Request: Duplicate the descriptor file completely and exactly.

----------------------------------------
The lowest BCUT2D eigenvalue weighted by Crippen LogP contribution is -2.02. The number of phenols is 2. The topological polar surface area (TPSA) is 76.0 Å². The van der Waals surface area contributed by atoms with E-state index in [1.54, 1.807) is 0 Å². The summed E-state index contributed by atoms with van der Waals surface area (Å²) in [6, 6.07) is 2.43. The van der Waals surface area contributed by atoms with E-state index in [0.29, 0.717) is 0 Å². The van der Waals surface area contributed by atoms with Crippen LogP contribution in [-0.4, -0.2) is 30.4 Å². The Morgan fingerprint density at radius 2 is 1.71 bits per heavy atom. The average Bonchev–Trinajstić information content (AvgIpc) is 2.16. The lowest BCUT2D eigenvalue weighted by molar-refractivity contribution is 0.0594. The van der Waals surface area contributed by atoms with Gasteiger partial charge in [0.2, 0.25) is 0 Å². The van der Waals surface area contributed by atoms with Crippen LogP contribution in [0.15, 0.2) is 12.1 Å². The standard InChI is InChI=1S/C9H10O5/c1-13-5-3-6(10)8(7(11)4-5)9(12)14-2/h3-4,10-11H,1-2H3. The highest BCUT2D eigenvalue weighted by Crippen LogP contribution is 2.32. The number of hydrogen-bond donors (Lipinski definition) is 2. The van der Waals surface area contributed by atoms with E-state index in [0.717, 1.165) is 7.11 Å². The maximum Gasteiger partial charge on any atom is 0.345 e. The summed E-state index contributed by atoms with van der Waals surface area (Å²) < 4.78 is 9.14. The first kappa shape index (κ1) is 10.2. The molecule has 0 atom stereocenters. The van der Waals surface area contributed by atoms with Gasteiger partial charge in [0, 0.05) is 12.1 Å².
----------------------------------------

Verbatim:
The lowest BCUT2D eigenvalue weighted by Crippen LogP contribution is -2.02. The number of phenols is 2. The topological polar surface area (TPSA) is 76.0 Å². The van der Waals surface area contributed by atoms with E-state index in [1.54, 1.807) is 0 Å². The summed E-state index contributed by atoms with van der Waals surface area (Å²) in [6, 6.07) is 2.43. The van der Waals surface area contributed by atoms with E-state index in [0.29, 0.717) is 0 Å². The van der Waals surface area contributed by atoms with Crippen LogP contribution in [-0.4, -0.2) is 30.4 Å². The Morgan fingerprint density at radius 2 is 1.71 bits per heavy atom. The average Bonchev–Trinajstić information content (AvgIpc) is 2.16. The lowest BCUT2D eigenvalue weighted by molar-refractivity contribution is 0.0594. The van der Waals surface area contributed by atoms with Gasteiger partial charge in [0.2, 0.25) is 0 Å². The van der Waals surface area contributed by atoms with Crippen LogP contribution in [0.15, 0.2) is 12.1 Å². The standard InChI is InChI=1S/C9H10O5/c1-13-5-3-6(10)8(7(11)4-5)9(12)14-2/h3-4,10-11H,1-2H3. The highest BCUT2D eigenvalue weighted by Crippen LogP contribution is 2.32. The number of hydrogen-bond donors (Lipinski definition) is 2. The van der Waals surface area contributed by atoms with E-state index in [0.717, 1.165) is 7.11 Å². The maximum Gasteiger partial charge on any atom is 0.345 e. The summed E-state index contributed by atoms with van der Waals surface area (Å²) < 4.78 is 9.14. The first kappa shape index (κ1) is 10.2. The molecule has 0 atom stereocenters. The van der Waals surface area contributed by atoms with Gasteiger partial charge in [0, 0.05) is 12.1 Å².